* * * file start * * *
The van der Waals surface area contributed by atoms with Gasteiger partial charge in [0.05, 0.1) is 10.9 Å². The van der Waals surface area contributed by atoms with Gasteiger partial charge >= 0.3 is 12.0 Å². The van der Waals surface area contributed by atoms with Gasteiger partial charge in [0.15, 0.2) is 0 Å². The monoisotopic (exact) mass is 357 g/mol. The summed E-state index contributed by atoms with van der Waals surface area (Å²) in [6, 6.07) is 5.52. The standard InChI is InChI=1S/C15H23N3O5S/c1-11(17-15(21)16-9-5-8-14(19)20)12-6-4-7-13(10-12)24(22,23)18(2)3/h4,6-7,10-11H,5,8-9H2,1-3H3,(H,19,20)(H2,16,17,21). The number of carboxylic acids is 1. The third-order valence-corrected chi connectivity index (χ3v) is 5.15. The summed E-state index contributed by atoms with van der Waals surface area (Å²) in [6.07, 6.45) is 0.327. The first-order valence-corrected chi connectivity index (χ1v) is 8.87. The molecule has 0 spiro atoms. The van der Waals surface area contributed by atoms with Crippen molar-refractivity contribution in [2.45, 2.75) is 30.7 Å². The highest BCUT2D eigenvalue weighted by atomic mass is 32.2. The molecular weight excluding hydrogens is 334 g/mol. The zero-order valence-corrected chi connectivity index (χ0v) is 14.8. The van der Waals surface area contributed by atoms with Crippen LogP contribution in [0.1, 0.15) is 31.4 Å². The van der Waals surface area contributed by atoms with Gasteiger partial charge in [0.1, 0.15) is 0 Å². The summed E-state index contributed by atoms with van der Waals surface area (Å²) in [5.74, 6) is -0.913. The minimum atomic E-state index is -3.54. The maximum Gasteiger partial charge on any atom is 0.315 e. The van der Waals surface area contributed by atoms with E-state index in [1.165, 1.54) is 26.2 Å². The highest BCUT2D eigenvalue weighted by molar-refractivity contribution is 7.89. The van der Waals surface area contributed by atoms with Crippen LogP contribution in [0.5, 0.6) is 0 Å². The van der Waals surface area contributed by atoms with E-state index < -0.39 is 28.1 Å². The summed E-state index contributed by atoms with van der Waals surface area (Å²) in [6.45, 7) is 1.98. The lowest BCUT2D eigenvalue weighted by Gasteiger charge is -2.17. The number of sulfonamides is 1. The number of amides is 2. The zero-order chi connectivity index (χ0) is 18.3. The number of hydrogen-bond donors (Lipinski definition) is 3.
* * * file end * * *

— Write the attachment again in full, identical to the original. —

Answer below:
The van der Waals surface area contributed by atoms with Gasteiger partial charge in [0.05, 0.1) is 10.9 Å². The van der Waals surface area contributed by atoms with Gasteiger partial charge >= 0.3 is 12.0 Å². The van der Waals surface area contributed by atoms with Gasteiger partial charge in [0.15, 0.2) is 0 Å². The monoisotopic (exact) mass is 357 g/mol. The summed E-state index contributed by atoms with van der Waals surface area (Å²) in [6, 6.07) is 5.52. The standard InChI is InChI=1S/C15H23N3O5S/c1-11(17-15(21)16-9-5-8-14(19)20)12-6-4-7-13(10-12)24(22,23)18(2)3/h4,6-7,10-11H,5,8-9H2,1-3H3,(H,19,20)(H2,16,17,21). The number of carboxylic acids is 1. The third-order valence-corrected chi connectivity index (χ3v) is 5.15. The summed E-state index contributed by atoms with van der Waals surface area (Å²) in [6.07, 6.45) is 0.327. The first-order valence-corrected chi connectivity index (χ1v) is 8.87. The molecule has 0 spiro atoms. The van der Waals surface area contributed by atoms with Crippen molar-refractivity contribution in [2.45, 2.75) is 30.7 Å². The highest BCUT2D eigenvalue weighted by atomic mass is 32.2. The molecular weight excluding hydrogens is 334 g/mol. The zero-order valence-corrected chi connectivity index (χ0v) is 14.8. The van der Waals surface area contributed by atoms with Crippen LogP contribution in [0.1, 0.15) is 31.4 Å². The van der Waals surface area contributed by atoms with Gasteiger partial charge in [0.1, 0.15) is 0 Å². The summed E-state index contributed by atoms with van der Waals surface area (Å²) in [5.74, 6) is -0.913. The minimum atomic E-state index is -3.54. The maximum Gasteiger partial charge on any atom is 0.315 e. The van der Waals surface area contributed by atoms with E-state index in [1.165, 1.54) is 26.2 Å². The highest BCUT2D eigenvalue weighted by molar-refractivity contribution is 7.89. The van der Waals surface area contributed by atoms with Crippen LogP contribution in [0.5, 0.6) is 0 Å². The van der Waals surface area contributed by atoms with E-state index < -0.39 is 28.1 Å². The summed E-state index contributed by atoms with van der Waals surface area (Å²) in [6.45, 7) is 1.98. The lowest BCUT2D eigenvalue weighted by Gasteiger charge is -2.17. The number of sulfonamides is 1. The number of amides is 2. The zero-order chi connectivity index (χ0) is 18.3. The number of hydrogen-bond donors (Lipinski definition) is 3.